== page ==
Frenchman, Jean Louis Sansevain owned a vineyard and winery on Aliso Street and had great interest in domestic water. He signed contracts with the city in 1863, proving unsuccessful in attempts. Contracts were awarded to David W. Alexander two years later in 1865, but after only eight months, Alexander gave up. The lease was reconveyed to Sainsevevain in 1867. Sansevain joined hands with a former mayor of Los Angeles Damien Marchessault. According to historian William L. Karhl, these two men oversaw construction of a new water wheel complete with 5,000 feet of iron pipe to replace the faulty wooden ones. A dam and reservoir were also contracted. Winter came and Mother Nature released her fury once again, destroying the project. Sansevain threw up his hands and quit the water business for good. Marchessault, also suffering from depression from gambling debts, was so distraught over the affair he committed suicide in the city council chambers.

Section of the early brick water canal, the Zanja Madre, west of Union Station, recently re-discovered (circa 2000). It had brought water to the early pueblo from the Los Angeles River.

(LAPL / Security Pacific National Bank Collection)




Los Angeles Public Library photo collection

History of Los Angeles County California 1880

by Thompson & West, Reprinted by: Howell-North 1959 


Water & Power: The Conflict over Los Angeles

Water Supply In The Owens Valley

by Willima L. Kahrl

University of California Press, 1983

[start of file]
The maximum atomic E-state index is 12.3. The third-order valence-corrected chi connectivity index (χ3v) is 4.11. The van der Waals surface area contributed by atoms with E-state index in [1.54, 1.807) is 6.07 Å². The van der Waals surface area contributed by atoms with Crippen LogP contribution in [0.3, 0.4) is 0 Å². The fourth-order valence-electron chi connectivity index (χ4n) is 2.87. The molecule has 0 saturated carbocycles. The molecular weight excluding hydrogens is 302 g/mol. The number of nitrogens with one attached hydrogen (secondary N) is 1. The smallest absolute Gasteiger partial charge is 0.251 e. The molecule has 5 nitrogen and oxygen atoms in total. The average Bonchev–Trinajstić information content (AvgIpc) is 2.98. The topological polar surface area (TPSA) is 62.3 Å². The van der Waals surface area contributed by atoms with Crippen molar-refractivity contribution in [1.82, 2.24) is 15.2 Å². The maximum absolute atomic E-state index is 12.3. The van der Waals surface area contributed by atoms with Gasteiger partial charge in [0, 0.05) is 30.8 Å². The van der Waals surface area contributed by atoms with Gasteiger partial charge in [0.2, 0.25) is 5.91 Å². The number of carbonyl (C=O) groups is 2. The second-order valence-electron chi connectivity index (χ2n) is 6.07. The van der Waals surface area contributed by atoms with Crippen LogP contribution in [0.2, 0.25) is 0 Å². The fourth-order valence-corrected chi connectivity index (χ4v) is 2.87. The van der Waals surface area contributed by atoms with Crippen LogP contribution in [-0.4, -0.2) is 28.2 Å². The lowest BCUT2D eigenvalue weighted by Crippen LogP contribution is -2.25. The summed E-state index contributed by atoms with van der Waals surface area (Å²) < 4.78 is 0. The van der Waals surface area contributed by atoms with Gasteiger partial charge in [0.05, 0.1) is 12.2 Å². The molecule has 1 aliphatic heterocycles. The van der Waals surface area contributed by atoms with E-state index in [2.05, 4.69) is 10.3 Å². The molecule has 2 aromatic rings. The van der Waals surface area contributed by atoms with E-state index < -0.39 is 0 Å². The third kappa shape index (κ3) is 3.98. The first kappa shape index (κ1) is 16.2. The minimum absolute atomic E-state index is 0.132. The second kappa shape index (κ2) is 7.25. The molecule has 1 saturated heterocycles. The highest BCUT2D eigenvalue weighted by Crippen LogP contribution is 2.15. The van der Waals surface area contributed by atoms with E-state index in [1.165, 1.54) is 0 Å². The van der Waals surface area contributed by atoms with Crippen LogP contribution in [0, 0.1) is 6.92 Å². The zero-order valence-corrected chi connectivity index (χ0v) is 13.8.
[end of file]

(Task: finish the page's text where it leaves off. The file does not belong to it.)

The Water Seekers

by Remi A. Nadeau

Chalfant Press, 1974


William Mulholland and the Rise of Los Angeles

by Catherine Mulholland

University of California Press, 2002



Cerro Gordo Update

August, 2013

Cerro Gordo is again

welcoming visitors by appointment only!

The town is open during daylight hours, road and weather conditions permitting. The road is suitable for 4WD vehicles and 2WD vehicles with adequate ground clearance, proper tires and in excellent mechanical condition.

No services are available at Cerro Gordo (except out houses). Please bring your own food and water.

Please contact owner Sean Patterson (661-303-3692) or Robert at Cerro Gordo for information and current road conditions (760) 876-5030 / (909 856-4434.


Contact us via email (see link on left column) for additional information.



Los Angeles Aqueduct Centennial 1913-2013


One Hundred Mules to walk the Route of the Los Angeles Aqueduct


October 15–November 12, 2013